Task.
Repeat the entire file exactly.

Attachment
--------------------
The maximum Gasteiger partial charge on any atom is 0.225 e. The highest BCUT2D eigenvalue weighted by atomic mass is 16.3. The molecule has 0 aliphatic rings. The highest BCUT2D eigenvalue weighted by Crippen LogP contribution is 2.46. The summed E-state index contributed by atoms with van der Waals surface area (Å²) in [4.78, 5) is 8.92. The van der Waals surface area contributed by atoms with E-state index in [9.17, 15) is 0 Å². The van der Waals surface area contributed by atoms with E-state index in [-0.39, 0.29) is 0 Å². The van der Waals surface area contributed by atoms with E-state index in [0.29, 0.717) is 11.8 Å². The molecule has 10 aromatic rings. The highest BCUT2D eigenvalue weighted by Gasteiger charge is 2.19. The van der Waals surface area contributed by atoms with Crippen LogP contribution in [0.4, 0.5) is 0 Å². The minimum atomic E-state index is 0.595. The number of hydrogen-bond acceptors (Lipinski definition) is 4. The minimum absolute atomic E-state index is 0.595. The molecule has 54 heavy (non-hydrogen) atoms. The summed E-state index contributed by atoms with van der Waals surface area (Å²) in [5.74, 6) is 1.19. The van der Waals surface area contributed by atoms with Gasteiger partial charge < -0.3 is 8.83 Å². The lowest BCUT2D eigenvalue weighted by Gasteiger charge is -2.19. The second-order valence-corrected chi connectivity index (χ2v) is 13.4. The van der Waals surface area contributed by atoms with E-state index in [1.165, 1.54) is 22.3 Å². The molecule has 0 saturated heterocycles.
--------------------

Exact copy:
The maximum Gasteiger partial charge on any atom is 0.225 e. The highest BCUT2D eigenvalue weighted by atomic mass is 16.3. The molecule has 0 aliphatic rings. The highest BCUT2D eigenvalue weighted by Crippen LogP contribution is 2.46. The summed E-state index contributed by atoms with van der Waals surface area (Å²) in [4.78, 5) is 8.92. The van der Waals surface area contributed by atoms with E-state index in [9.17, 15) is 0 Å². The van der Waals surface area contributed by atoms with E-state index in [-0.39, 0.29) is 0 Å². The van der Waals surface area contributed by atoms with E-state index in [0.29, 0.717) is 11.8 Å². The molecule has 10 aromatic rings. The highest BCUT2D eigenvalue weighted by Gasteiger charge is 2.19. The van der Waals surface area contributed by atoms with Crippen LogP contribution in [0.4, 0.5) is 0 Å². The minimum atomic E-state index is 0.595. The number of hydrogen-bond acceptors (Lipinski definition) is 4. The minimum absolute atomic E-state index is 0.595. The molecule has 54 heavy (non-hydrogen) atoms. The summed E-state index contributed by atoms with van der Waals surface area (Å²) in [5.74, 6) is 1.19. The van der Waals surface area contributed by atoms with Gasteiger partial charge < -0.3 is 8.83 Å². The lowest BCUT2D eigenvalue weighted by Gasteiger charge is -2.19. The second-order valence-corrected chi connectivity index (χ2v) is 13.4. The van der Waals surface area contributed by atoms with E-state index in [1.165, 1.54) is 22.3 Å². The molecule has 0 saturated heterocycles.